Although we do not consider it, we observe the study is not relevant to Kamal’s allegations. The study describes how hackers—who begin with none of a consumer’s credit card details—can exploit weaknesses in online payment systems to generate usable card payment details, including card numbers, expiration dates, and card verification value (CVV) numbers. Ali et al., supra, at 78. First, the hacker can theoretically obtain a valid full card number using the first six digits and a common algorithm. Id. at 81. Because this method generates a valid card number (as opposed to a random collection of digits), it must

Horizon’s laptops were unencrypted. Id. Here, no information has been stolen or disclosed, and even if there was disclosure, the information could not easily be used to steal Kamal’s identity because, as pleaded, a thief would still need to “pick off” the remaining “different bits of information from different sources.” See App. 106, Sec. Am. Compl. ¶ 43 (internal citation omitted).


also be verified. Id. Once verified, the hacker can use that anonymous card number on multiple merchants’ online payment pages to systematically guess the remaining card data. Id. at 80. In light of these system weaknesses, the study advises online merchants to uniformly require three fields of card data (card number, expiration date, and CVV) for a purchase, as doing so would mean “the difference between a quick and practical attack, and a tedious, close to impractical attack.” Id. The study thus concerns vulnerabilities in online payment systems that allow hackers to obtain a range of credit card data. Kamal’s assertions about the study’s relevance to his claim take its language out of context and distort its conclusions. Compare Appellant’s Br. at 15, with Ali et al., supra, at 80.


In sum, absent a sufficient degree of risk, J. Crew’s alleged violation of FACTA is “a bare procedural violation”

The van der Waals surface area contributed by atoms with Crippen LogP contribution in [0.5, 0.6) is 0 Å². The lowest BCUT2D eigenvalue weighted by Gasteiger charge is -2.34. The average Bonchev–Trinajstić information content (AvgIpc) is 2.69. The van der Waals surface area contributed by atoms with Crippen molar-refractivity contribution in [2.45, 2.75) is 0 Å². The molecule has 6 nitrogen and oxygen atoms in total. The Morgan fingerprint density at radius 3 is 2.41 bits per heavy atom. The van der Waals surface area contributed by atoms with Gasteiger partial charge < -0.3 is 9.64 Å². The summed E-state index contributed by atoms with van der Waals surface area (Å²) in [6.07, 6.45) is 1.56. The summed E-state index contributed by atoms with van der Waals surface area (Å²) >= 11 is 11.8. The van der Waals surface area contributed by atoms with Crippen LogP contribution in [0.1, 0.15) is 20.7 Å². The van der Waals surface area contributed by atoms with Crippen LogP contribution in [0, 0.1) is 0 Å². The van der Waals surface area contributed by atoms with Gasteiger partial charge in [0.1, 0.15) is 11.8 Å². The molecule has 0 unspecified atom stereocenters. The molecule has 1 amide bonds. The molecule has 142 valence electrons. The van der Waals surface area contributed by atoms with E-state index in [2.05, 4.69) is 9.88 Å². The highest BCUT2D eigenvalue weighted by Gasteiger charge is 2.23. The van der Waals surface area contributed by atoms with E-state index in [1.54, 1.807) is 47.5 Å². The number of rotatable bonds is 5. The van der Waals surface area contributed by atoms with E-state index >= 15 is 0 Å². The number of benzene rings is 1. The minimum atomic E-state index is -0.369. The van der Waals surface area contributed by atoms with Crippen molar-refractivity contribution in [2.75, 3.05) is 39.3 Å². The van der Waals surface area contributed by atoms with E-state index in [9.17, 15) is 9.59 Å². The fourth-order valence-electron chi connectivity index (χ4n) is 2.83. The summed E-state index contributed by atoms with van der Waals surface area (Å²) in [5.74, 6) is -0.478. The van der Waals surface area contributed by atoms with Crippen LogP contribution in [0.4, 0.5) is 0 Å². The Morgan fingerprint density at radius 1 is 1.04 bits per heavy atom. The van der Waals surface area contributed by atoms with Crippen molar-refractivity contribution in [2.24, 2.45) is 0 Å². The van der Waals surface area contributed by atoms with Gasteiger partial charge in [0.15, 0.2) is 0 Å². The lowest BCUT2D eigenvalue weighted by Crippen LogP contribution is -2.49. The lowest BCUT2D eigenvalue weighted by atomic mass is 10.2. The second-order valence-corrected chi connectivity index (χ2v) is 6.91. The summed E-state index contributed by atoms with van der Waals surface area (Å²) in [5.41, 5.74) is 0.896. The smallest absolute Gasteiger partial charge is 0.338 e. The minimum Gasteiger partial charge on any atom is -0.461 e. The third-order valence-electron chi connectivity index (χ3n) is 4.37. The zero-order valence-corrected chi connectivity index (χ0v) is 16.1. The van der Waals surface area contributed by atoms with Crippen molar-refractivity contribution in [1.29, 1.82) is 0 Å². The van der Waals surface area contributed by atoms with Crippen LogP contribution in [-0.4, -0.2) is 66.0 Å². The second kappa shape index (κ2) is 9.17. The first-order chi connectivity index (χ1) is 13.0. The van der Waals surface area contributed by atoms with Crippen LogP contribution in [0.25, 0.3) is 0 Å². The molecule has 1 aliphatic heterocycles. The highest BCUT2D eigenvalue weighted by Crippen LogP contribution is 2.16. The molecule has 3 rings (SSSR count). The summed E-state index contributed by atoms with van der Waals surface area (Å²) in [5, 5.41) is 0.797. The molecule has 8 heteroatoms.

7 Moreover, consideration of the study and accompanying press release would—were it part of our analysis—add additional support for our conclusion that Kamal has not alleged actual harm or material risk of harm. The press release says that “the first six digits” of a credit card “tell you the bank and card type and so are the same for every card from a single provider.” Six Seconds to Hack a Credit Card, Newcastle University (Dec. 2, 2016) (attached as Ex. B. to Frank Decl. Supp. Pl.’s Opp. Defs.’s Mot. Dismiss Sec. Am. Compl., Kamal v. J. Crew Grp., Inc., D. Ct. Dkt. No. 69-3, Civ. No. 15-0190 (D.N.J. Jan. 12, 2017)) (emphasis added). Here, the receipts Kamal received from J. Crew separately identify his card provider, Discover. Taking the press release’s statement as true, the inclusion of the first six digits provides no more information than is already permissibly printed on the receipt, and so could not increase the risk of identity theft.


that does not create Article III standing. Spokeo, 136 S. Ct. at 1549. This result falls within the Supreme Court’s admonition that when Congress “adopt[s] procedures designed to decrease th[e] risk” of harm to a concrete interest, “[a] violation of one of th[ose] procedural requirements may result in no harm.” Id. at 1550.


Our conclusion is in keeping with the decisions of the majority of our sister circuits that have addressed similar issues.

In Katz, the Second Circuit determined a plaintiff lacked standing in a FACTA case based on the improper truncation of the plaintiff’s credit card number. 872 F.3d at 116. The court—which addressed a factual challenge to standing—agreed with the trial court that printing the first six digits was a “bare procedural violation” of FACTA that “did not raise a material risk of harm of identity theft.” Id. at 121. The court deferred to the trial judge’s factual finding that printing the first six digits was “the equivalent of printing the name of the issuing institution, information which need not be truncated under FACTA,” and thus did not increase the risk of harm. Id. at 120.

But in Muransky v. Godiva Chocolatier, Inc., 905 F.3d 1200 (11th Cir. 2018), the Eleventh Circuit found the same alleged FACTA violation “create[d] a concrete injury,” id. at 1211, “the unlawful disclosure of legally protected information,” id. at 1210 (quoting Nickelodeon, 827 F.3d at